When Tyson Chandler was deemed unavailable for Tuesday night's game against the Golden State Warriors, it was a given that Brendan Haywood would be the starter. His second stint in Dallas has brought its fair share of hate ranging from apathetic to Erick Dampier-like. The rational observer (me) kept thinking that we should wait before we declared shenanigans.
Well, it might be time to go get your brooms.
As you might of known from watching the game, Haywood started but did not finish. In fact, he did not play the entire fourth quarter of Dallas' 105-100 win over Golden State. Ian Mahinmi finished the game, and in the process got his first double-double in his three year NBA career. Watching the game, I didn't think there was any other alternative. Mahinmi was active, energetic and looked like, you know, he was having fun playing a game he loves for money.
Signing Brendan Haywood to a six-year, 55-million dollar deal wasn't outlandish at all over the Summer. The Mavericks didn't make it a secret that Erick Dampier was on the move and the team needed to retain Haywood after his productive second half in 2009-2010 that showed flashes of greatness wrapped around some slight mediocrity. With how rare a traditional center is in this league, it seemed as if Dallas didn't sign Haywood to that deal, any other number of teams would. (Interestingly enough, Miami was the other team in hot pursuit. I wonder how the this past summer would of gone down if Haywood was inked to a similar deal by the Heat. Would Miami try to trade him for scraps? Just sign LeBron and Wade? Very curious "what-if?")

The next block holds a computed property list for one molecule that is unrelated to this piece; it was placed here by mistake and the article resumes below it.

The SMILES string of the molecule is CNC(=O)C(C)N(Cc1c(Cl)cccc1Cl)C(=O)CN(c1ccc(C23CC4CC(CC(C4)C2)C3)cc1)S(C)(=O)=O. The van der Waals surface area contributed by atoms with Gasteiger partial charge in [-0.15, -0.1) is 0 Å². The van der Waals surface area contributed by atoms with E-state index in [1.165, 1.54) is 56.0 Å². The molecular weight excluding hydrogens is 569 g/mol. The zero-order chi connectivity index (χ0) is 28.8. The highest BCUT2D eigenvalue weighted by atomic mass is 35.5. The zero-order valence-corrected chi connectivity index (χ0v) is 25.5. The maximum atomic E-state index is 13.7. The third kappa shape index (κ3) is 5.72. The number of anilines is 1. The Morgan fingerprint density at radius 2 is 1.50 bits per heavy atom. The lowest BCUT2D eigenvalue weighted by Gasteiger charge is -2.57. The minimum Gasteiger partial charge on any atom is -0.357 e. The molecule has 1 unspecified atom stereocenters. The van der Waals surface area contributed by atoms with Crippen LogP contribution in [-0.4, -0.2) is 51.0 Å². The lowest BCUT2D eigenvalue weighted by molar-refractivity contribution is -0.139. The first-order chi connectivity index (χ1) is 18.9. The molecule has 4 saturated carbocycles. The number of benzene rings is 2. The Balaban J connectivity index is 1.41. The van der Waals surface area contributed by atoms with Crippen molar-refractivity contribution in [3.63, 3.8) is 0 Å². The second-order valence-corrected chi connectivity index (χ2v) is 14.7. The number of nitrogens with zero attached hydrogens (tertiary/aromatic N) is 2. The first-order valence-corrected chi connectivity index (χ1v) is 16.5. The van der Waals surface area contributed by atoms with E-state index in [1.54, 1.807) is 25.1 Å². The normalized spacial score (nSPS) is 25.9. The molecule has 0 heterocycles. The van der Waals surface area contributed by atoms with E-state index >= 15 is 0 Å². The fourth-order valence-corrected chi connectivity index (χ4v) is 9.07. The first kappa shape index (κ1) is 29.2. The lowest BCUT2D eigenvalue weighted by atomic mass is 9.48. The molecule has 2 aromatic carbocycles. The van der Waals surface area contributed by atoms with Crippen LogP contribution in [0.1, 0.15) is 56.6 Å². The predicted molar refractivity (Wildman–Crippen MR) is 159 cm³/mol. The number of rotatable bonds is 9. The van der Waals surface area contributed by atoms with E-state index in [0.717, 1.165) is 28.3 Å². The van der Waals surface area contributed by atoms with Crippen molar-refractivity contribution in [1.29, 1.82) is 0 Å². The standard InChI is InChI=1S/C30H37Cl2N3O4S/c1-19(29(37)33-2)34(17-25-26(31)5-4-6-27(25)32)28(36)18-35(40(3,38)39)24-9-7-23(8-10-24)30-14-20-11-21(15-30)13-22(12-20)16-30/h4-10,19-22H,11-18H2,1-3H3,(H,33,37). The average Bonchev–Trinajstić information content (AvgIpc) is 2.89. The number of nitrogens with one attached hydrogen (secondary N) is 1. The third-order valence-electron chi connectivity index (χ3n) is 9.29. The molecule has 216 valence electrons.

But at the very least, Haywood had the opportunity to prove to Dallas that he can still compete. He can still give Tyson Chandler a run for his money. But I think after being outperformed in training camp, the preseason and now obviously in the regular season, it's safe to say that Haywood is in no way going to live up to the money he's been given...this year. The Maverick coaching staff has been watching these two since October. They knew that Chandler was going to give this team something special and he's paying off in more ways that we could of imagine.
Haywood meanwhile is stuck on the bench, barely registering 20 minutes a game as every Maverick fan panics as Chandler rests on the bench, wondering how soon he can come back in whenever he takes a seat during a game. The numbers aren't pretty either: 4.1 points, 5.2 rebounds and a staggeringly, absolutely, no-good, terrible 25 percent free throw percentage. He's also turning it over at a career high rate and averaging his lowest total rebounding percentage in a full season since 2007-2008. Just for fun, let's go ahead and throw in career-lows in offensive rating (99) and win share (an appalling 0.8).
Tyson Chandler hasn't played a completely healthy season in over two years. While his latest sit-out was due to an uncontrollable stomach virus, it's highly likely that Chandler is a spill on the floor away from missing up to a week. Haywood was supposed to make us feel warm and fuzzy, but now it's cold and dilapidated. Don't get me wrong, Mahinmi's contributions on Tuesday were almost Tyson Chandler-light. But if Mahinmi ever passes Haywood on the depth chart with a healthy Chandler, the Mavericks are going to be faced with numerous questions once the off-season rolls around (For example, how much do you resign Chandler when you've just been burned twice by giving centers large deals?)
Haywood had an opportunity on Tuesday to silence the doubters. What's sad is, he didn't even have to do much. He just had to improve Dallas' chances of winning while on the floor and show some life. His numbers (4 points, 6 rebounds, 3 blocks) seemed hollow. They seemed Erick Dampier like.
And hey, at least Dampier could set one helluva screen.
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